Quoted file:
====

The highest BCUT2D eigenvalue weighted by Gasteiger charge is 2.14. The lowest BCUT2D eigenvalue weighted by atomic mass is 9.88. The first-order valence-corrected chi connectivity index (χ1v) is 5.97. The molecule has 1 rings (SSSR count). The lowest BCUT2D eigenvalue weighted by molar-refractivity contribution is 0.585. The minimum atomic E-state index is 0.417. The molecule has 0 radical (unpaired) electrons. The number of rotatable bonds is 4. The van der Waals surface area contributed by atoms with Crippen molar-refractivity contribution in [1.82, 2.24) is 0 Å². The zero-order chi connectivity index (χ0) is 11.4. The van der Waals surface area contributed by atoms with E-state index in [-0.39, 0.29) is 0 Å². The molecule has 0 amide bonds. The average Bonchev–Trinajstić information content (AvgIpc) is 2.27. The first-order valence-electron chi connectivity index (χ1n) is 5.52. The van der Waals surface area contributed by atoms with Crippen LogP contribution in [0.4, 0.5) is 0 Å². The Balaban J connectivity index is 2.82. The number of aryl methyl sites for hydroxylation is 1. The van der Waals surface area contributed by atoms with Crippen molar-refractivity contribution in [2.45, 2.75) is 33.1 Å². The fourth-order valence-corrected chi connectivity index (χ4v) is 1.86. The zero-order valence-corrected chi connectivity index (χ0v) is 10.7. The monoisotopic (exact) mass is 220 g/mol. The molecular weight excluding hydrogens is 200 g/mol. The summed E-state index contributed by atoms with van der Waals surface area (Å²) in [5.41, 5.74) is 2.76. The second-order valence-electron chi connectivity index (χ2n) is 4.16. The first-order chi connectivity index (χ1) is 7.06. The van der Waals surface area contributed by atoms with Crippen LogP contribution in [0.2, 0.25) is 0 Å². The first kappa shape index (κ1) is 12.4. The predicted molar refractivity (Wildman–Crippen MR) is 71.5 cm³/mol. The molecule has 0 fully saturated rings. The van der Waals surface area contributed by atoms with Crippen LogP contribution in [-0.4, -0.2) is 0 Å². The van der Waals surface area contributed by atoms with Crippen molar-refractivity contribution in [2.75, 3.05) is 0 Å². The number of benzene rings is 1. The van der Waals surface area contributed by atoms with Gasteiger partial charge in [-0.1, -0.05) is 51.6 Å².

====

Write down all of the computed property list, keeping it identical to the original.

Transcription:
The highest BCUT2D eigenvalue weighted by Gasteiger charge is 2.14. The lowest BCUT2D eigenvalue weighted by atomic mass is 9.88. The first-order valence-corrected chi connectivity index (χ1v) is 5.97. The molecule has 1 rings (SSSR count). The lowest BCUT2D eigenvalue weighted by molar-refractivity contribution is 0.585. The minimum atomic E-state index is 0.417. The molecule has 0 radical (unpaired) electrons. The number of rotatable bonds is 4. The van der Waals surface area contributed by atoms with Crippen molar-refractivity contribution in [1.82, 2.24) is 0 Å². The zero-order chi connectivity index (χ0) is 11.4. The van der Waals surface area contributed by atoms with E-state index in [-0.39, 0.29) is 0 Å². The molecule has 0 amide bonds. The average Bonchev–Trinajstić information content (AvgIpc) is 2.27. The first-order valence-electron chi connectivity index (χ1n) is 5.52. The van der Waals surface area contributed by atoms with Crippen LogP contribution in [0.4, 0.5) is 0 Å². The Balaban J connectivity index is 2.82. The number of aryl methyl sites for hydroxylation is 1. The van der Waals surface area contributed by atoms with Crippen molar-refractivity contribution in [2.45, 2.75) is 33.1 Å². The fourth-order valence-corrected chi connectivity index (χ4v) is 1.86. The zero-order valence-corrected chi connectivity index (χ0v) is 10.7. The monoisotopic (exact) mass is 220 g/mol. The molecular weight excluding hydrogens is 200 g/mol. The summed E-state index contributed by atoms with van der Waals surface area (Å²) in [5.41, 5.74) is 2.76. The second-order valence-electron chi connectivity index (χ2n) is 4.16. The first-order chi connectivity index (χ1) is 7.06. The van der Waals surface area contributed by atoms with Crippen LogP contribution in [0.2, 0.25) is 0 Å². The first kappa shape index (κ1) is 12.4. The predicted molar refractivity (Wildman–Crippen MR) is 71.5 cm³/mol. The molecule has 0 fully saturated rings. The van der Waals surface area contributed by atoms with Crippen LogP contribution in [-0.4, -0.2) is 0 Å². The van der Waals surface area contributed by atoms with Crippen molar-refractivity contribution in [2.75, 3.05) is 0 Å². The number of benzene rings is 1. The van der Waals surface area contributed by atoms with Gasteiger partial charge in [-0.1, -0.05) is 51.6 Å².